I agree with Szeman that the aim of materialist literary criticism is "not to discover the meaning, significance, or logic of a literary ... text elsewhere" ("A Manifesto for Materialism" 2), by discarding all literary approaches and rigorously applying the methods of other disciplines such as sociology or economics to the literary text. Rather, its aim is "to effect a fundamental reorientation of our approach to texts" (2), one which "attends to the ways in which institutions, concepts, and historical formations that are nonliterary ... nevertheless structure literary ... criticism just as much as they structure the production of the typical objects of critical analysis (novels, poems, etc.)" (2). This excludes neither the study of the interiority of literary texts (traditional textual analysis) nor the study of "literature's relation to the processes of globalization as they manifest themselves in a variety of historical periods" (Jay 35). Materialist literary criticism does not aim at reducing "literature" to its material aspects, at denying its symbolic, experiential, and historical dimensions and ideological representations. Rather, its objective is to effect a radically different view of (critical and literary) texts in relation to their social, cultural, and economic functions. As the critique of traditional literary scholarship carried out in the earlier sections of this paper and the Mistry/Oprah example show, this implies that an understanding of the relations between literature and globalization must involve "the context of contemporary social, political and cultural conditions and preoccupations" (O'Brien and Szeman 604, emphasis added). It must include raising questions "about processes and practices of literary theory and criticism that frame discussions of the literary" (604). Indeed, this is the form of materialist literary study of globalization at work not only in this paper but in the scholarship of many of the critics discussed here, such as Baucom, Hassan, Szeman and O'Brien, Gikandi, Shohat, Jameson, and Said. Said's concepts of "secular criticism" and "worldliness" have become notable for drawing attention to scholarship's political dimensions and partisan ends, to its situatedness in specific cultural, economic, political, and historical contexts. They connote a process of "restoration to such works and interpretations of their place in the global setting ... to read a text in its fullest and most integrative context" (Said, "Politics of Knowledge" 185-86). According to Said, all texts, no matter if literary or critical, are worldly, "a part of the social world, human life, and of course the historical moments in which they are located" (Representations 4).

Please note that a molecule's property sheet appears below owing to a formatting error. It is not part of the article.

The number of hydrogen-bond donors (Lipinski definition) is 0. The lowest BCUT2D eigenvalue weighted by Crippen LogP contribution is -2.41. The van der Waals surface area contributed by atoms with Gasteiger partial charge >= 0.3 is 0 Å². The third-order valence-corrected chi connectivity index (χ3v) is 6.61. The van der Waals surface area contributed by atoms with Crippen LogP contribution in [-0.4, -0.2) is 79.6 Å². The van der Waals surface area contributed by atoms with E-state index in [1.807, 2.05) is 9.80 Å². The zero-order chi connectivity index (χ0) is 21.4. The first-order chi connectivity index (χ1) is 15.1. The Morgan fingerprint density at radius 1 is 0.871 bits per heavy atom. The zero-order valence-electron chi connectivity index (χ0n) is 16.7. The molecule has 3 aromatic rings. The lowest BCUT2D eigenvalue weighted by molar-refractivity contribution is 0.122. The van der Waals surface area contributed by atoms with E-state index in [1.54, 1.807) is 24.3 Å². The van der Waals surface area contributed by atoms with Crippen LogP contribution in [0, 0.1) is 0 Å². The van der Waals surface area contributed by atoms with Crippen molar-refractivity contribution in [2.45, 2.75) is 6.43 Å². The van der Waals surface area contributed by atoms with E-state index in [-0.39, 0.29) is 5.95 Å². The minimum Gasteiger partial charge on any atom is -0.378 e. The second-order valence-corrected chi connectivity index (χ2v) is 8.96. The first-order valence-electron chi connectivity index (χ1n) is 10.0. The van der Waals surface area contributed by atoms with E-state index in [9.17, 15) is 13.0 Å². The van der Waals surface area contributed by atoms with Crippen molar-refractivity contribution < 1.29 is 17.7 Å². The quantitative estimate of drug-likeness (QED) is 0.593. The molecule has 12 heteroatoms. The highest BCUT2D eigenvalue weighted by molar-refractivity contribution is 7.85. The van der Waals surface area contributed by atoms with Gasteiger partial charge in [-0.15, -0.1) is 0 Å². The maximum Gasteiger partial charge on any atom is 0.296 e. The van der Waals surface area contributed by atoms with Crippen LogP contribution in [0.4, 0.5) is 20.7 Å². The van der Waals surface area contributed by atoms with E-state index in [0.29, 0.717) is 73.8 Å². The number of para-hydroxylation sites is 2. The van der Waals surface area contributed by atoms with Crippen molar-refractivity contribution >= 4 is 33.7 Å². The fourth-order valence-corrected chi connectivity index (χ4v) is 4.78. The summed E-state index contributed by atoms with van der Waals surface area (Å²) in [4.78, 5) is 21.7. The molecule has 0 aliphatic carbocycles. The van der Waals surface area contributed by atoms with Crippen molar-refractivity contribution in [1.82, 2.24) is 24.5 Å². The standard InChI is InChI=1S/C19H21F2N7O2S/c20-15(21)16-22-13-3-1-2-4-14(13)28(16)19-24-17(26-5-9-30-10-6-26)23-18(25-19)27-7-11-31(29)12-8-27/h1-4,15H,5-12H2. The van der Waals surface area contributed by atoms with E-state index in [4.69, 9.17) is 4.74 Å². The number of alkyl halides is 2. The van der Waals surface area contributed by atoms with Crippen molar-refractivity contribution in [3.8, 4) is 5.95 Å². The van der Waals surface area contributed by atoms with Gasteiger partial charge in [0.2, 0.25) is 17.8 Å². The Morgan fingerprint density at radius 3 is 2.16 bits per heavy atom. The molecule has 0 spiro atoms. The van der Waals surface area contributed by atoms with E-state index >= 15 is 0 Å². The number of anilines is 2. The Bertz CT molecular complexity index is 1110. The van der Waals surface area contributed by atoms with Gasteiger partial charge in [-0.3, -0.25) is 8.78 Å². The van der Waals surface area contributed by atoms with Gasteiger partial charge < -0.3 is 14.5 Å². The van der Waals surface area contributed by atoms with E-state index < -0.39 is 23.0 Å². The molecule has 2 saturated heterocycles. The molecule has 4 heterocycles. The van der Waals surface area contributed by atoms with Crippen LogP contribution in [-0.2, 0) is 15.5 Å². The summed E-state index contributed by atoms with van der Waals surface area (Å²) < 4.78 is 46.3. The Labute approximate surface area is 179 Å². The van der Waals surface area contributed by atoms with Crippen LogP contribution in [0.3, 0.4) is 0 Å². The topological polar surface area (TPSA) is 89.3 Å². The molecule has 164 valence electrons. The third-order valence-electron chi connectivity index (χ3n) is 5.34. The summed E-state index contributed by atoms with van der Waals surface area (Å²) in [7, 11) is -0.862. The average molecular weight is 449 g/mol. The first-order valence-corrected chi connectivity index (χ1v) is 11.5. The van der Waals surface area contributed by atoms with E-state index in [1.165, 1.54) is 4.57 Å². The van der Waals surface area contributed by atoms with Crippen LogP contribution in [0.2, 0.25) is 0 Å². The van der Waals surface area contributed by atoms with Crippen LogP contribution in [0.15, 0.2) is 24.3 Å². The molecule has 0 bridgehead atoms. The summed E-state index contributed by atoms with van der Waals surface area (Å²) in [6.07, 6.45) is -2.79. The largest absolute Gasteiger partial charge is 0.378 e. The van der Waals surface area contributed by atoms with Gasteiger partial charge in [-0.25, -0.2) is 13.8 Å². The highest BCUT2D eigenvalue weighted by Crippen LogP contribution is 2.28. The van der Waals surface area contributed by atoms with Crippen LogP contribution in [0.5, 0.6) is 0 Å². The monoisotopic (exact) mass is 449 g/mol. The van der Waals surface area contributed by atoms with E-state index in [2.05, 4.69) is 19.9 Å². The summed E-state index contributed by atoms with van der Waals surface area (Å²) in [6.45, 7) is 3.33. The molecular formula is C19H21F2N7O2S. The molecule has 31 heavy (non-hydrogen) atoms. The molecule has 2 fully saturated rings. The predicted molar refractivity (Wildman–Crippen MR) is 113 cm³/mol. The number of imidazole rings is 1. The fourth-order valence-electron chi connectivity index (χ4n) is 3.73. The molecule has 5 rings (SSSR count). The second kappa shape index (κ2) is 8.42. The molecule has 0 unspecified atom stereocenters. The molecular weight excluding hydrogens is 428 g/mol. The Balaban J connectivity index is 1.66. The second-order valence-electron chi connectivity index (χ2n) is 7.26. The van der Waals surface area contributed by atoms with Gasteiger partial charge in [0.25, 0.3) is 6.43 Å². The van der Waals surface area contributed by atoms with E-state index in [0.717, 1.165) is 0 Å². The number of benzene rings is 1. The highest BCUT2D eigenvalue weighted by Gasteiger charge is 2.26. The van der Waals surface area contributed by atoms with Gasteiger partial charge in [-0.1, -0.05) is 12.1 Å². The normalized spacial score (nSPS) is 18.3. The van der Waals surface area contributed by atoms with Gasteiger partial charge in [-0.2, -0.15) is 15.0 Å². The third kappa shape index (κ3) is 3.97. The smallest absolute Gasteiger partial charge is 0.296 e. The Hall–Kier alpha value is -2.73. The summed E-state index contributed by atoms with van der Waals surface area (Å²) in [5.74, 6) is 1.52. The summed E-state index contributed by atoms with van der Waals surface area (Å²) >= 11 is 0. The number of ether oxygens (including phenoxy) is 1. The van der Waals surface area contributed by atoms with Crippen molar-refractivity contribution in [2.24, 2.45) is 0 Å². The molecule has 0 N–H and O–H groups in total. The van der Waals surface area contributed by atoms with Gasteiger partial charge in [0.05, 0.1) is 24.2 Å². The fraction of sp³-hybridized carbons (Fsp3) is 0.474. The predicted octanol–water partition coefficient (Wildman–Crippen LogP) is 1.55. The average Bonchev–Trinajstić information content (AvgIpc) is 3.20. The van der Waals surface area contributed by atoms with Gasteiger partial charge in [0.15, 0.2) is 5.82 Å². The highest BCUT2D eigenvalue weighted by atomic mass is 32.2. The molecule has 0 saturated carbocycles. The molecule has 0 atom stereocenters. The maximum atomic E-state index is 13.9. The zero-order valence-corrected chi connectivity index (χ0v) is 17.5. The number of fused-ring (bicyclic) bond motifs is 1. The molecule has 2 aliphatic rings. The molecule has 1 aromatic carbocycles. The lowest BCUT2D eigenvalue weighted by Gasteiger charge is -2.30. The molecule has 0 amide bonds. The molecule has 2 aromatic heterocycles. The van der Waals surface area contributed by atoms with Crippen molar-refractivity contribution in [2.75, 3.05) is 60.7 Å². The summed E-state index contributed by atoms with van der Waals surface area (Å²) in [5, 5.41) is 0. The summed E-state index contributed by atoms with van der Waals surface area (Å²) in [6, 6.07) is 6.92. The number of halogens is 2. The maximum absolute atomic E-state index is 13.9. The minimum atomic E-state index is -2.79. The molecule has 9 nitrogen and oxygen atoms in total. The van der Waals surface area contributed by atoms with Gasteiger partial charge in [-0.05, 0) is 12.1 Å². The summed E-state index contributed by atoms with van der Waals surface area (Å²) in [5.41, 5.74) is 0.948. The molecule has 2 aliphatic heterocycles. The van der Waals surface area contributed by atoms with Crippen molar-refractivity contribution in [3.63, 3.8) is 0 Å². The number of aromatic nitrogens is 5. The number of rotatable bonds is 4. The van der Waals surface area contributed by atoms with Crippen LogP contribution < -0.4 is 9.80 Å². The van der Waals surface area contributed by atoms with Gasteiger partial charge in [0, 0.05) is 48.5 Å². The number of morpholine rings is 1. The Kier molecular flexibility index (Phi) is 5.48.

This points to an issue that is key to the study of the literary conditions under neoliberal globalization: namely that, as O'Brien and Szeman proclaim, "all literature is now global, all literature is a literature of globalization" (611). In other words, the current contexts of globalization have a pervasive influence on literature and culture at large, not just on an exclusive subset thereof. Hence, we need to do more than open our study and the literary canon(s) to more texts. As argued above, we need to take a radically different view of (critical and literary) texts in relation to their social and cultural functions. It does not make sense to merely search for texts that "explicitly thematize processes of globalization — anymore than it does to search for particularly explicit examples of postcolonial literature" (610), which are then added to the canons and curricula of traditional literary study. If, as Jay claims, the key challenge of global literary study is "how to shift the center of English away from its traditional British and American focus without colonizing the variety of literatures and cultures now contributing to the transnational explosion of English" (40), then its primary concern cannot be what it seems to be for Jay and the PMLA call for papers — the survival of an "enriched-globalized" English literary study that keeps existing power structures, canons, and curricula intact. Rather, the critical practice of global literary study needs to tackle these very imperialist undercurrents and anxieties about English literary study's survival. It needs to address the relationship between literature and globalization within the larger context of contemporary power relations between nation-states, institutions, corporations, global markets, international trade and policy instruments (e.g. the World Bank, WTO, IMF, TRIPS, GATS), and so on. It is in this sense that materialist literary criticism points toward an effectual and dynamic encounter between the literary study of globalization and postcolonial studies.



For a full version of the call for papers see